Nymphalidae

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Nymphalidae

[nim′fal·ə‚dē]
(invertebrate zoology)
The four-footed butterflies, a family of lepidopteran insects in the superfamily Papilionoidea; prothoracic legs are atrophied, and the well-developed patagia are heavily sclerotized.

Nymphalidae

 

a family of butterflies with a wingspread ranging from 2.5 to 18 cm. The coloration of the wings, whose margins are often angular or crenated, is bright and variegated; the upper and lower parts of the wings may vary in color. The forelegs are reduced and clawless. The larvae are covered with dendritic spines or cutaneous protuberances. The cocoons often have a metallic sheen and are suspended upside down.

There are approximately 2,000 species of nymphalids, distributed throughout the world. They are particularly numerous and varied in the tropics. The following species are typical of the moderate latitudes of the northern hemisphere: Apatura, Neptis, Nigella, Limenitis, Vanessa, Melitaea, and Argynnis. The USSR has approximately 140 species, including the painted lady (Vanessa cardui), the tortoise shell (Aglais urticae), and the mourning cloak (Nymphalis antiopa). Nymphalid larvae feed on herbaceous and, less frequently, woody plants. They do not cause serious damage.

References in periodicals archive ?
Nymphalid butterfly dispersal among forest fragments at Serra da Canastra National Park, Brazil.
For example, under the classification of Cronquist (1981), the diverse host list of the nymphalid tribe Nymphalini includes as dominant themes three families in the order Urticales (Hamamelidae), two in Rosales (Rosidae), one in Salicales (Dillenidae), and two in Fagales (Hamamelidae).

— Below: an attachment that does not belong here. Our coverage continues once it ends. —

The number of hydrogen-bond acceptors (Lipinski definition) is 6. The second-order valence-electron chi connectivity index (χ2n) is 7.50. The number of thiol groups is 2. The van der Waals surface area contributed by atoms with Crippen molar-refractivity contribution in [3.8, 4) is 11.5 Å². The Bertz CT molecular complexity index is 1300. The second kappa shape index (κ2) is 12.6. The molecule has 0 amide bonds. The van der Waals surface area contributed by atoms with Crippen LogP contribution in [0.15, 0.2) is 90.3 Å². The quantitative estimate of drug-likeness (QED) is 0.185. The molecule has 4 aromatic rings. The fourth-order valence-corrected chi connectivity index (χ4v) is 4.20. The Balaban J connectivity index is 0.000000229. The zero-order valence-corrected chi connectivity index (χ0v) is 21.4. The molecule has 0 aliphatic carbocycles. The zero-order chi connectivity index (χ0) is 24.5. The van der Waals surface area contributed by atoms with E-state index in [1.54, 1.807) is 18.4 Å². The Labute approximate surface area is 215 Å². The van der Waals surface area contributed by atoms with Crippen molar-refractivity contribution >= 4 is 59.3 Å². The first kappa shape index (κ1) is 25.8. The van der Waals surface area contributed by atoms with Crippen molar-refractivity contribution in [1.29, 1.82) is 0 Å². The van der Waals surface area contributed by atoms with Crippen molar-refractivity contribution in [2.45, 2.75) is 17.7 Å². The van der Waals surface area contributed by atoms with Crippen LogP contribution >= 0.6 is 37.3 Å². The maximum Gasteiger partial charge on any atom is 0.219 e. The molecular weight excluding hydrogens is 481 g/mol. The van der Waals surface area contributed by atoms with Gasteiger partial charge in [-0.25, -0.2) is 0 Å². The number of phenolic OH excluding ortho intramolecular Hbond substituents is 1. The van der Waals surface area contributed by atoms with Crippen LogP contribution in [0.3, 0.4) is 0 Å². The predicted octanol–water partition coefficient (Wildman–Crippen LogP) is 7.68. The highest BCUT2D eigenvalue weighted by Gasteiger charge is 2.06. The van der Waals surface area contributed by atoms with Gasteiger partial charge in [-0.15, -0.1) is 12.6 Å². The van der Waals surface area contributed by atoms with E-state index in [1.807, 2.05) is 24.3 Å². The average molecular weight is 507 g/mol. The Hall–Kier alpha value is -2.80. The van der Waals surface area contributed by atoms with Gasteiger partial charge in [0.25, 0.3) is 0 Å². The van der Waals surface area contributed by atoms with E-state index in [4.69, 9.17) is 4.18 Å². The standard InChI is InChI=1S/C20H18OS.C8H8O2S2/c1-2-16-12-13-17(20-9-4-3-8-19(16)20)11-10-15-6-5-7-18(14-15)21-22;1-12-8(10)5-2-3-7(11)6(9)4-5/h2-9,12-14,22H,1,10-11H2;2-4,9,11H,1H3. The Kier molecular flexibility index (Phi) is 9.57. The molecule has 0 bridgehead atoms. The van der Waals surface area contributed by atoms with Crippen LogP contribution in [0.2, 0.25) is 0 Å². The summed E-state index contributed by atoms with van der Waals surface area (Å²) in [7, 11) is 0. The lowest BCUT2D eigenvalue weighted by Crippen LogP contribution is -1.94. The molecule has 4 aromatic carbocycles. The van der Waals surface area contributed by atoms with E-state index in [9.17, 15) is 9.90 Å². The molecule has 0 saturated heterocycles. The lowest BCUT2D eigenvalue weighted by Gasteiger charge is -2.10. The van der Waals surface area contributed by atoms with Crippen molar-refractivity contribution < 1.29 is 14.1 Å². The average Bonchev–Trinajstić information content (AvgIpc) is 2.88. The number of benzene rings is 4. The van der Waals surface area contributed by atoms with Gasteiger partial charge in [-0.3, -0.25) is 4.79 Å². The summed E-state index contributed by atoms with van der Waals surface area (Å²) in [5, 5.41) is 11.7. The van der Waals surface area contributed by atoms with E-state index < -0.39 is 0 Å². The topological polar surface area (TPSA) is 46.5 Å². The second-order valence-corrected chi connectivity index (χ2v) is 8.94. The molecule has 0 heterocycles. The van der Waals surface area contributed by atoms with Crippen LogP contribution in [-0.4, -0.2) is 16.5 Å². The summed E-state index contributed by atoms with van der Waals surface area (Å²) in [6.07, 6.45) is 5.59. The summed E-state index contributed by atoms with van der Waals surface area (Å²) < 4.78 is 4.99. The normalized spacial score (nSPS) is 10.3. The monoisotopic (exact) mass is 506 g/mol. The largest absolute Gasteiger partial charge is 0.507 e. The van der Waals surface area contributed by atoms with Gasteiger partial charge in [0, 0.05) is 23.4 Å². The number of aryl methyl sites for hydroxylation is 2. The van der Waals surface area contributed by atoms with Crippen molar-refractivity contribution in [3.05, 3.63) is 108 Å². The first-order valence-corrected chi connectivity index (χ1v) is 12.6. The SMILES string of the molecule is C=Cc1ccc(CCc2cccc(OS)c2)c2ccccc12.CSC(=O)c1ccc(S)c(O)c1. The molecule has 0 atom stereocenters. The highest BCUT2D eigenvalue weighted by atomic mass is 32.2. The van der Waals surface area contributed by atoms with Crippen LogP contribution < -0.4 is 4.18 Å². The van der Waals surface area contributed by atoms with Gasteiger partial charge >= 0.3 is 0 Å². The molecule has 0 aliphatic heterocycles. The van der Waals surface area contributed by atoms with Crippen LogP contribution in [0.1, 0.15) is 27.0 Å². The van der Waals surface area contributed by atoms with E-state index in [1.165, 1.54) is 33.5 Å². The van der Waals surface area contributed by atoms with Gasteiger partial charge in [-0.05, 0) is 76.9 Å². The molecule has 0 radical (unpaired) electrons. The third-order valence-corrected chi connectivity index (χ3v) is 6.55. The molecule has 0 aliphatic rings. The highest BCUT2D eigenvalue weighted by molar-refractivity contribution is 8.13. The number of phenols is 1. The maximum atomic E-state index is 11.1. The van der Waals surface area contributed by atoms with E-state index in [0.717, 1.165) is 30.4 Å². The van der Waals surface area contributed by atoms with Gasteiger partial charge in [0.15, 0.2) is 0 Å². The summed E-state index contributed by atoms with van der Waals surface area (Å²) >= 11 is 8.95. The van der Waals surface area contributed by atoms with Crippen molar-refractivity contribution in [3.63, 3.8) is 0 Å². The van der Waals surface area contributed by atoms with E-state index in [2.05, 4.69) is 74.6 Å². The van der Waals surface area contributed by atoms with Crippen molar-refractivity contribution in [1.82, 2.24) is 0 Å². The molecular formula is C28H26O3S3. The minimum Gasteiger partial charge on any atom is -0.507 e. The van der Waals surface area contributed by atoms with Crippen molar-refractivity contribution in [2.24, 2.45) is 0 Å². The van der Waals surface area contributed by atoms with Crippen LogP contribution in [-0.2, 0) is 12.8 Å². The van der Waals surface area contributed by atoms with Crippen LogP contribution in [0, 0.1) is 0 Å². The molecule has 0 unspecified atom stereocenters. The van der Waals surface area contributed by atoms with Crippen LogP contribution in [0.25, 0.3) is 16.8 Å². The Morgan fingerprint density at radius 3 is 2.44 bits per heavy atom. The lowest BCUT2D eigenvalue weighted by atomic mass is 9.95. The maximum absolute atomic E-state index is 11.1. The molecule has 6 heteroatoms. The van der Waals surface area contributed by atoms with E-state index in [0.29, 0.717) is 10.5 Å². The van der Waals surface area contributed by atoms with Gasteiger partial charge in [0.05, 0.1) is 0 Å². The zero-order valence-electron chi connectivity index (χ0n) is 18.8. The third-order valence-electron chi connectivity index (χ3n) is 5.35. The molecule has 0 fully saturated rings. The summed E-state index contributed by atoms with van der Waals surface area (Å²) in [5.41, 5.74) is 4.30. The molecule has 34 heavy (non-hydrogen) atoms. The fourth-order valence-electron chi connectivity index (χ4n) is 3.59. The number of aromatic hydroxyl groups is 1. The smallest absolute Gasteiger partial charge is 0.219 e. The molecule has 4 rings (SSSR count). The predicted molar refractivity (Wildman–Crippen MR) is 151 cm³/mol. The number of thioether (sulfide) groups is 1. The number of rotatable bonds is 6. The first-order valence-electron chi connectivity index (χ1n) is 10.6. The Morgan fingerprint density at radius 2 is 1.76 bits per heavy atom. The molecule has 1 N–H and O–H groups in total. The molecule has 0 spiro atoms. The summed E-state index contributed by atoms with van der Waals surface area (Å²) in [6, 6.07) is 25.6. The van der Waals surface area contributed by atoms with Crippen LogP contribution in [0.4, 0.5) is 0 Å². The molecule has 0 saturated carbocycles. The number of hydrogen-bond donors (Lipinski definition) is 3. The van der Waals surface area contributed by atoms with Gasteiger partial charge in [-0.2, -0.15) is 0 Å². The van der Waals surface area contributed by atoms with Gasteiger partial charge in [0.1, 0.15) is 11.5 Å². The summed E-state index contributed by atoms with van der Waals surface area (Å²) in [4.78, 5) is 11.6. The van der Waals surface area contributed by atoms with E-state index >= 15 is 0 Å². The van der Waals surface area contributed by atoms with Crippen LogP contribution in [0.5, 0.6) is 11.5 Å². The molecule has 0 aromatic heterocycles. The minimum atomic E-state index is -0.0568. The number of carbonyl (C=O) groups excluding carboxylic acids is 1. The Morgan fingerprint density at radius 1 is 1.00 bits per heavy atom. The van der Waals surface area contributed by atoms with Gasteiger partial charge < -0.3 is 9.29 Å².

Feeding habits and change of body composition with age in three nymphalid butterfly species.
For example, NORRIS (1935) mentions that sap exudates from wounded tree bark attracts several species of Nymphalid butterflies, and by feeding on those liquids become completely intoxicated and unable to fly.
Neotropical Dalechampia species are host to several oligotrophic nymphalid lepidopteran herbivores including, in approximate order of abundance, Hamadryas spp.
Similar plant-insect systems of nymphalid butterflies that feed on iridoid-glycoside containing host plants have been used by other investigators to examine host plant-specific population differentiation, but no generalizations have yet emerged from these efforts.
For example, mimicry complexes in Ithomiini and Heliconiinae nymphalid butterflies are segregated by microhabitat, with co-mimics flying in areas of similar disturbance, topography and at a similar height above the ground (Mallet & Gilbert 1995; Beccaloni 1997; Estrada & Jiggins 2002; Elias et al.
This last mentioned genus is particular because according to HALL & HARVEY (2002: 185) it possesses specialized androconial organ: the abdominal coremata, which is a pair of eversible tubes of membranous type only present in certain nymphalid subfamilies (Danainae, Satyrinae and Morphinae).
Using three nymphalid species with differing possibilities of using adult nutrients for reproduction, I found that, as the possibility of using adult-derived nutrients increased, the pattern of reserve use changed from one where a constant fraction of available reserves was allocated to reproduction to one where reserves were hoarded until late in life.